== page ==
A Victorian man has tested positive to COVID-19 after contracting the virus in a quarantine hotel in Perth at the centre of an outbreak.
Two other hotels in Perth have been identified as having the same “high-risk” status for ventilation issues.
A third case has been linked to the Mercure Hotel after the Victorian man tested positive on Friday morning.
The man, who is asymptomatic, arrived in Melbourne on Wednesday after completing 14 days of quarantine at the hotel.
He was tested after returning to his home with his wife and two children in the city’s eastern suburbs.
His positive result ended Victoria’s eight-week run of zero local transmission.
Genomic testing has confirmed the virus spread in the corridors of the hotel from a couple who had returned from India.
The man was staying in the room adjacent to the couple.
A pregnant mother and her four-year-old daughter who were staying across the corridor have also tested positive and remain in quarantine at the hotel.
Health Minister Martin Foley confirmed the man, from Melbourne’s eastern suburbs, returned a positive test on Friday morning.
“He did all of the right things, got his gear, went straight home, sat in the back seat, put his mask on all the way home and stayed separate from the rest of the members of his family,” Mr Foley said.
The Victorian public health team is working to contact everyone on Qantas flight QF778, who will be required to get tested and isolate for 14 days.
“We will be examining the gentleman’s movements, particularly through the airport, where he did wear a mask, as he did on the flight,” Mr Foley said.
He said he was not aware of how many people were aboard the flight.
Meanwhile, West Australian Premier Mark McGowan has announced Perth’s Mercure Hotel will not take any new returned overseas travellers.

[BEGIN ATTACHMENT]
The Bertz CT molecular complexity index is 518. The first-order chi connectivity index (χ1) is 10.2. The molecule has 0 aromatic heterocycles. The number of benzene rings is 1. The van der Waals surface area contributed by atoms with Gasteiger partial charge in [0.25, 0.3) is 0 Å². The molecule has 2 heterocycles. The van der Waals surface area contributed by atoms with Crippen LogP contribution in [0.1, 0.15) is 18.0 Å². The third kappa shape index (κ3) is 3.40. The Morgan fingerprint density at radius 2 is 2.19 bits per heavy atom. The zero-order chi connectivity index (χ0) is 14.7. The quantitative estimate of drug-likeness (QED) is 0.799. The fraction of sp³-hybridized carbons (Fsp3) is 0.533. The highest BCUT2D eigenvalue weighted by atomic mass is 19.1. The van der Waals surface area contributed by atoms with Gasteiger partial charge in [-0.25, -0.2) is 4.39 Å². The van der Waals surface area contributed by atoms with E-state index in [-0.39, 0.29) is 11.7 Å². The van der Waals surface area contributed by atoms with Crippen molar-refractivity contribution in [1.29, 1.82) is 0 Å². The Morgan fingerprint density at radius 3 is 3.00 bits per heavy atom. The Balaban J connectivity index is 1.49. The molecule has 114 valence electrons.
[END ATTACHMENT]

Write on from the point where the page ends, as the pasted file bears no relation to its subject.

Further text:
It will instead transition to a “low-risk” quarantine hotel for a flight-load of seasonal workers expected to arrive from Tonga and Vanuatu next month.
Documents released by the government have revealed the extent to which it was aware of risk factors at its quarantine hotels.
Chief Health Officer Andy Robertson received a report on April 8 which identified three hotels – the Mercure, the Sheraton Four Points and Novotel Langley – as being “high risk” for ventilation issues.
Dr Robertson wrote to the premier last Friday advising that the Mercure was the highest-risk of the three hotels and it should no longer accommodate returned travellers.
The mother, who is six months’ pregnant, and her daughter at the Mercure returned positive tests that day.
In his letter to the Premier, Dr Robertson said the risks could be mitigated by changes such as installing HEPA air filters in rooms with positive cases.
“Assessment of the three higher risk hotels indicates that the Mercure Hotel is probably the most difficult to mitigate, given positive pressure rooms, opening windows and the age of the facility,” he wrote.
“The other two higher risk hotels (Four Points Sheraton, Novotel Langley) are easier to mitigate utilising measures already implemented and the recommended measures.”
The ventilation report was commissioned after a security guard at the Sheraton contracted COVID-19 in January, prompting a five-day lockdown.
Australian Medical Association WA president Andrew Miller said it was unacceptable that previously healthy travellers had contracted the virus within hotel quarantine, something which has also happened in other states.
Mr McGowan said WA’s nine quarantine hotels were accommodating more than 2000 international arrivals on any given day.
He said the federal government’s refusal to consider his proposal to shift returned travellers into Commonwealth facilities such as military bases or detention centres had left states running “imperfect” quarantine hotels.
Guests who also stayed on the sixth floor at the Mercure have been re-tested and directed to self-isolate until cleared.
The floor has been cleared of guests.
The news comes as the Northern Territory recorded another 13 cases of coronavirus in quarantine among people who recently arrived on two repatriation flights from India.
The new cases — five from an April 15 flight from Chennai and eight from a flight from New Delhi two days later — bring the NT’s total number of recent diagnoses from India to 35.